Shawna Oochoo was there when her daughter’s father passed away in a hospital in Edmonton. Her daughter is his next of kin, so they started planning his funeral back home in Saskatchewan.
“It’s a very difficult time, especially with loss in the family, and stuff like that,” Oochoo said. “But also, the current COVID-19 pandemic has really pushed things back.”
She said in her Indigenous culture, a relative who has died is normally buried within four days.
“Every day that he spends out, spiritually speaking and traditionally speaking, his spirit is still wandering,” she said.
“His spirit is not gone on to start his next journey in the spiritual world.”
Oochoo originally planned on having a huge celebration of life event for the man with all his friends, family, and fans, as he was a local underground music artist and rapper.
Those plans have been halted for Oochoo, and many other families planning funerals, because of the state of emergency that has been declared by the province of Saskatchewan.
Gatherings of over 50 people have been banned — so the celebration of life Oochoo planned will have to be cancelled or postponed.
“Tensions are very high, and we understand that,” Oochoo said.
“We just hope that everybody practises the safety precautions — but also take care of their spiritual selves as well.”
That’s a concern for Indigenous families like Oochoo’s.
“It’s very important for us to put him to rest and to give him those end of life ceremonies that are are going to help him move on, and to help everybody else move on as well.”
Families cancelling events: funeral home VP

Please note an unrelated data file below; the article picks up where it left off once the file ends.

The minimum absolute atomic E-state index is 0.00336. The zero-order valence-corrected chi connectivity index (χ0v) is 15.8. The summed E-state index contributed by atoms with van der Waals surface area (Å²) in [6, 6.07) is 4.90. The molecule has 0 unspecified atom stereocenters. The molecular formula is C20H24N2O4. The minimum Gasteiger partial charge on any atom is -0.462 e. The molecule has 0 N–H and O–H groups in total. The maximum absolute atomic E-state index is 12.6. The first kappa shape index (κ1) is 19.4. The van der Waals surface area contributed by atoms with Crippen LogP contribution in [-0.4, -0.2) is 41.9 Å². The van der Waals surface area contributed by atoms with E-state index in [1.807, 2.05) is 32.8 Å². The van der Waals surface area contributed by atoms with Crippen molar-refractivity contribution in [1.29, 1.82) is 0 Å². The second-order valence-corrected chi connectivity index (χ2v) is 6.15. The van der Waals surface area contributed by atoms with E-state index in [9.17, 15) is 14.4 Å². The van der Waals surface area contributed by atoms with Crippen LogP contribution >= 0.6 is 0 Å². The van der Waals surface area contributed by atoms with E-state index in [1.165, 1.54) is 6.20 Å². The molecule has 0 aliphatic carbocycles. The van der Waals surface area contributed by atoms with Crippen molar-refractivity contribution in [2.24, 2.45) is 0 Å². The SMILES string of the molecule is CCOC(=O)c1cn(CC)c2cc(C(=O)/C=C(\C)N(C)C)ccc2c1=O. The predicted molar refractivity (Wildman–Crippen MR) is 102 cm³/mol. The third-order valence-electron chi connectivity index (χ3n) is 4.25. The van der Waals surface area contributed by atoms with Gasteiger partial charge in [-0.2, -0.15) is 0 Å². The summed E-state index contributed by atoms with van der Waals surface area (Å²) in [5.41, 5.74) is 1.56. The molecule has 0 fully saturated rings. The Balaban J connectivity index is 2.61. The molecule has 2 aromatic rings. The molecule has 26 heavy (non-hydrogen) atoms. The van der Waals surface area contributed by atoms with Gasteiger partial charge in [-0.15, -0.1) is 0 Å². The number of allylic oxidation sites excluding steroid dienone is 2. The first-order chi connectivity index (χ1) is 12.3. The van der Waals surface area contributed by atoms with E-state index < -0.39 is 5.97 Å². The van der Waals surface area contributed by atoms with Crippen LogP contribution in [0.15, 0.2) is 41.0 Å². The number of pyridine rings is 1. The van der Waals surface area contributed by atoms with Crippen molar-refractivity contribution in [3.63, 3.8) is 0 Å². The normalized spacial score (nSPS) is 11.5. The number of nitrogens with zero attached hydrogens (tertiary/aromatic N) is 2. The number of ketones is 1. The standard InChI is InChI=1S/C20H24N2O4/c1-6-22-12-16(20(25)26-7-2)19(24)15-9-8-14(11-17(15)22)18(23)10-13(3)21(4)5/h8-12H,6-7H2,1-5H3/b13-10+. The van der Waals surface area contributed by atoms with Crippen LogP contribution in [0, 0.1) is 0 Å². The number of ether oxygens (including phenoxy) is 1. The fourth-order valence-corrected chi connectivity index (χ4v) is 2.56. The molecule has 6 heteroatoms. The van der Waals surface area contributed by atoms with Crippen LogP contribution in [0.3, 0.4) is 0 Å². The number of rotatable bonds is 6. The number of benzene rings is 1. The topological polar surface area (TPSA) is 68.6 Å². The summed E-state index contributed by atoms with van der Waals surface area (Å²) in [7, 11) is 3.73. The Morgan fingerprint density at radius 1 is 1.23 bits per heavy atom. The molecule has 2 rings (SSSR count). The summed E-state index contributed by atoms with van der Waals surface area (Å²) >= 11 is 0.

Jeff Christiansen, the vice-president of operations at Speers Funeral and Cremation Services in Regina, said he is now faced with situations like Oochoo’s daily.
He said that Speers has appointed an employee to ensure COVID-19 developments are getting to their clients as they occur.
“We’re abiding by all the recommendations the province has made and we’re also sort of in there trying to proactively look ahead, and help families understand … that we know the size of gatherings will continue to be limited going forward.”
He said that a number of families have already cancelled funerals and celebrations of life, in part because of recommendations about social distancing.
“One gentleman who I spoke with the other morning said to me, ‘If we’re going to have a gathering like this, I don’t want to be distant from people. I want to be able to hug them, and hold them, and greet them with warmth, and so I don’t want to have this gathering right now.'”
Christiansen’s voice choked up as he spoke about the families who have to make those decisions during their time of grief.
“That was a pretty touching observation by him — that this was a time where feeling apart from people didn’t feel like the right thing, so even if they could have done it, he didn’t really want to.”
Christiansen said that there are options for people who want to go ahead with a small gathering, using technology that is free of charge at the moment.
“We are able to offer webcasting, and so we’re encouraging families to consider including others remotely by using that service,” Christiansen said.
He said that the funeral home would normally charge for that service, but has decided to provide families with access to it at no cost.
“These are difficult times for people, obviously,” he said.
“We’re having those kinds of difficult conversations,” he said, “but anything that complicates that process of grieving — and of remembering and honouring the person who you’re saying goodbye to — that’s difficult for families.”